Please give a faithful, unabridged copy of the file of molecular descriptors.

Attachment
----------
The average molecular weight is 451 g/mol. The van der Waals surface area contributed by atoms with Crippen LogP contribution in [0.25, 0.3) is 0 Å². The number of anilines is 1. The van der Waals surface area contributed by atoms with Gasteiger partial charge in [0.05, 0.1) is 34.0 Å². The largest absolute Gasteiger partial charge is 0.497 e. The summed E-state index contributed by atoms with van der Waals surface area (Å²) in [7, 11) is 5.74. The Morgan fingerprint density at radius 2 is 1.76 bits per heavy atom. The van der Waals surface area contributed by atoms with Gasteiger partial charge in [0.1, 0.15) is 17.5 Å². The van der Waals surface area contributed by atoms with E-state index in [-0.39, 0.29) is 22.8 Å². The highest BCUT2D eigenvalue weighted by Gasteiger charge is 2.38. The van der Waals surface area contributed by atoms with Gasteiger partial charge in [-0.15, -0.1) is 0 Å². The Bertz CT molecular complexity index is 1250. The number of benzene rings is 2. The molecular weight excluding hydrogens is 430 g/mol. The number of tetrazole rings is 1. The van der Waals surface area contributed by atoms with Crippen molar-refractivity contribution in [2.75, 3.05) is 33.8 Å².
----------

The average molecular weight is 451 g/mol. The van der Waals surface area contributed by atoms with Crippen LogP contribution in [0.25, 0.3) is 0 Å². The number of anilines is 1. The van der Waals surface area contributed by atoms with Gasteiger partial charge in [0.05, 0.1) is 34.0 Å². The largest absolute Gasteiger partial charge is 0.497 e. The summed E-state index contributed by atoms with van der Waals surface area (Å²) in [7, 11) is 5.74. The Morgan fingerprint density at radius 2 is 1.76 bits per heavy atom. The van der Waals surface area contributed by atoms with Gasteiger partial charge in [0.1, 0.15) is 17.5 Å². The van der Waals surface area contributed by atoms with E-state index in [-0.39, 0.29) is 22.8 Å². The highest BCUT2D eigenvalue weighted by Gasteiger charge is 2.38. The van der Waals surface area contributed by atoms with Gasteiger partial charge in [-0.15, -0.1) is 0 Å². The Bertz CT molecular complexity index is 1250. The number of benzene rings is 2. The molecular weight excluding hydrogens is 430 g/mol. The number of tetrazole rings is 1. The van der Waals surface area contributed by atoms with Crippen molar-refractivity contribution in [2.75, 3.05) is 33.8 Å².